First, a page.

In the News 1912 – 1919
News Items from the Western Gazette 1912-1918
Much excitement was caused in Ludwell when a monoplane and a biplane were sighted circling over the village early one Saturday morning in September. They landed in a local field and a large crowd assembled to meet the aviators. They were on their way from Salisbury to Pyt House but had lost their way in the fog, so had landed to get directions.
Unfortunately because of the weather they could not see Pyt House, so headed back to Salisbury Plain.
A gruesome discovery was made while workmen were digging foundations for the new Picture Palace(cinema) being built on the High Street. They unearthed a complete adult skeleton, which was probably a medieval burial in the graveyard of St Martin’s church, which once stood nearby.
In August Lord and Lady Stalbridge invited all the children living in Motcombe for games and tea at Motcombe House (now Port Regis School). After singing the National Anthem all the children were given gifts before they went home.
Charles Arney, an employee of the owner of The Grosvenor Hotel, Robert Borley, was found guilty of embezzlement. He was employed to convey passengers and their luggage to and from Semley Station. Each passenger journey cost one shilling (worth £4 in 2017), and the accused was keeping back some of the fares. The manager of the Gas Works gave evidence, and Arney was fined £1 and 14/6d costs.
A serious accident took place when Charles Joliffe was taking milk from Barton Hill Farm, Shaftesbury to the Prideaux Milk Factory in Motcombe. His horse took fright and galloped furiously through Motcombe village and tried to go through the factory gate. A wheel caught in the factory gate post, and the milk cart overturned. Dr Harris examined Mr Joliffe who was taken to the Shaftesbury hospital in one of Mr Prideaux’s motor cars.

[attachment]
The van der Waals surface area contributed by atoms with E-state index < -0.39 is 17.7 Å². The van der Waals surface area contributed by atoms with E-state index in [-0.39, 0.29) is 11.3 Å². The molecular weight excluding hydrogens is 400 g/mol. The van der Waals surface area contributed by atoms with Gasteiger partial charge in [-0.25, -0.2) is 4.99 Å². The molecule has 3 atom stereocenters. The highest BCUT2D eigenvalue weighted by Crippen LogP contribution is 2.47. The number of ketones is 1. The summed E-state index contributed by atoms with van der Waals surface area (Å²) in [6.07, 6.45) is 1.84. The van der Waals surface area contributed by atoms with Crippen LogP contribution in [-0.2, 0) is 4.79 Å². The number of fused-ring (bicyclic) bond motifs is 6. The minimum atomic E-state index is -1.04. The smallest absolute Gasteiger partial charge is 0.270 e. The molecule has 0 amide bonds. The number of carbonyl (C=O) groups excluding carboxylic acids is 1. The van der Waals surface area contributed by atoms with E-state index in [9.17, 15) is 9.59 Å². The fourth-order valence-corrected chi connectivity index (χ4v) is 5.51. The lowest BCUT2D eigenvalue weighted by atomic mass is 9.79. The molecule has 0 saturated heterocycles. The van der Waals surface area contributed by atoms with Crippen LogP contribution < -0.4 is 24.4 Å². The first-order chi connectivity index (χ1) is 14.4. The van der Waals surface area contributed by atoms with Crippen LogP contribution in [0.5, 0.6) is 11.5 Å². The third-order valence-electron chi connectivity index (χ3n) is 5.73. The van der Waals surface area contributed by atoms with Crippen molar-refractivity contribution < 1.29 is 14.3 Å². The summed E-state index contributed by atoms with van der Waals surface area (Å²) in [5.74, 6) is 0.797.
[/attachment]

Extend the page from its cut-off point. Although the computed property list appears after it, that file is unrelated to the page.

In August, Robert Gutsell took out a series of advertisements in the Western Gazette. He had recently taken over a drapery business in the High Street, which was being boycotted because of rumours claiming that he was German. The rumours were completely untrue, as Mr Gutsell and his forebears had all been born in England and were well known in Dorchester.
Lord Stalbridge offered Castle Hill as a recreation ground to the town council for a rent of £40 per annum. The offer was accepted by the council. The fee for visiting the Abbey excavations was reduced from one shilling to sixpence for local visitors.
John Jeffery, the market auctioneer, was given permission to build a pound with removable posts in the town market.
The Mid-Wessex Rainfall Association reported that 1915 had been an unusual year, with low rainfall in May and June, and very heavy rainfall from July to October, and a very cold November. It was suggested that the unusual weather patterns in the south of England might be connected to the ‘heavy firing of the war’.
The coldest and wettest March in over 20 years marked 1916, with snow or sleet on seventeen days. Crops were slow to germinate and grow, causing food shortages later in the year.
On a happier note, in June, Miss Edith Rutter, daughter of the Town Clerk of Shaftesbury, John Kingsley Rutter, married Edward Langford at the Gold Hill Institute, the meeting house for the Quakers.